Major welfare improvement for chicken linked to safer meat

Major welfare improvement for chicken linked to safer meat

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A major change to the RSPCA welfare standards will improve the welfare of millions of chickens on the RSPCA Assured scheme - and should also make meat safer.

A procedure known as ‘thinning’ (where a proportion of chickens are removed from a shed for slaughter earlier than the rest) is no longer allowed for animal welfare reasons on farms rearing to RSPCA standards.

Also, a study by the European Food Safety Authority  reported that thinning is linked to increased rates of campylobacter in chickens.

The bacteria is reported to be the dominant cause of food poisoning in the UK - estimated to be responsible for more than 280,000 cases of food poisoning every year, and four out of five cases result from contaminated poultry according to the Food Standards Agency.

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“Our ban on thinning is a major step forward for the welfare of chickens.
“The RSPCA is leading the way on farm animal welfare by setting these pioneering standards for indoor reared chickens.
“Consumers concerned about farm animal welfare and who want to make a difference should look for the RSPCA Assured label.”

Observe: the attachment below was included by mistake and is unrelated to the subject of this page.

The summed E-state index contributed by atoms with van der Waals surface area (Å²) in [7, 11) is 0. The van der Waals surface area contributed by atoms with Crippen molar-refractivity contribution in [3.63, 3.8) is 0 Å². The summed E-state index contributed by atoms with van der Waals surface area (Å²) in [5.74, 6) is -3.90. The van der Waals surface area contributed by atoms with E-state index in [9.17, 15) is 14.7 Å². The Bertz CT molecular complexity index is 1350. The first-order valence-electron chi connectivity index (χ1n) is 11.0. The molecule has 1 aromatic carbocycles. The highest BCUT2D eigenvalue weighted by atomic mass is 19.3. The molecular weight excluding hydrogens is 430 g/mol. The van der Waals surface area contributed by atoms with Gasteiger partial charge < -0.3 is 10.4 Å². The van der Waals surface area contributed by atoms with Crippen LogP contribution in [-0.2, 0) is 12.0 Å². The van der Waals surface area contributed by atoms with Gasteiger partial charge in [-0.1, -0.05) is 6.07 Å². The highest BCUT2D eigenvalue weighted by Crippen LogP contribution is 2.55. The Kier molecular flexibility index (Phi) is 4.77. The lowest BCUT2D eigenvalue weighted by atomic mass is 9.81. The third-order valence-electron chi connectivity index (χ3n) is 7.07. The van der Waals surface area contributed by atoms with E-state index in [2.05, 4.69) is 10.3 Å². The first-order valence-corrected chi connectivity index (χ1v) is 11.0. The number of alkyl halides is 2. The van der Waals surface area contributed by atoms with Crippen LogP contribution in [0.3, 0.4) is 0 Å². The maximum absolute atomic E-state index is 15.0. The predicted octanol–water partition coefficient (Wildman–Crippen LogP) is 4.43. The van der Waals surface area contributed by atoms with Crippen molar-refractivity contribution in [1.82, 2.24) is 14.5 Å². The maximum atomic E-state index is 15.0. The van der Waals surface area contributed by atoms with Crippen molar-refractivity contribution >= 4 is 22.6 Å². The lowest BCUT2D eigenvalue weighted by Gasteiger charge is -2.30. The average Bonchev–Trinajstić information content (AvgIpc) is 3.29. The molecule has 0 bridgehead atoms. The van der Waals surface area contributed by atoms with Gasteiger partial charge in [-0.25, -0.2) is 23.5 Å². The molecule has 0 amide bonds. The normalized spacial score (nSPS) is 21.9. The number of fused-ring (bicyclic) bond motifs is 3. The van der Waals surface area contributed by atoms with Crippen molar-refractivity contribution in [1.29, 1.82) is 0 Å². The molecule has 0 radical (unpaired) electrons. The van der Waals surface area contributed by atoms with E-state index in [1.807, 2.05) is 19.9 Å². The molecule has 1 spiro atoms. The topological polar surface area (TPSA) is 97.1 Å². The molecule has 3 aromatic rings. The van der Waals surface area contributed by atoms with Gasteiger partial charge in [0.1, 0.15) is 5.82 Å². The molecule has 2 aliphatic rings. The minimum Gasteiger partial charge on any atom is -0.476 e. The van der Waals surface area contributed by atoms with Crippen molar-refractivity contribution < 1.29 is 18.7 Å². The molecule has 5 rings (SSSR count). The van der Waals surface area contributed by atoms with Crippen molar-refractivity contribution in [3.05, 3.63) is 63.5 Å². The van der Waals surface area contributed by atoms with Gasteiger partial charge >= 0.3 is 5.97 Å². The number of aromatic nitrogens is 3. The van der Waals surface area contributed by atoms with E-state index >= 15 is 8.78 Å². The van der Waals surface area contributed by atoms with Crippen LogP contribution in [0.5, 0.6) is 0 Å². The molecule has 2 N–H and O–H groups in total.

Dr Marc Cooper, chicken welfare specialist at the RSPCA

Thinning is commonly used within the chicken industry to maximise the number of birds that can be reared within a shed over a given period of time.

The process involves rearing the birds to the maximum stocking density permitted and then removing a proportion of them to lower the density.

This can take place several times before all the birds are finally removed from the shed.

It can be a stressful experience for the birds as their feed is removed to allow catching teams to round-up the birds more easily.

Also the temperature inside the shed can drop, particularly during the winter, as teams of catchers enter.

If you would like to know more about how chickens are reared for meat, check out our chicken welfare page.

Date: 11 Jan 2016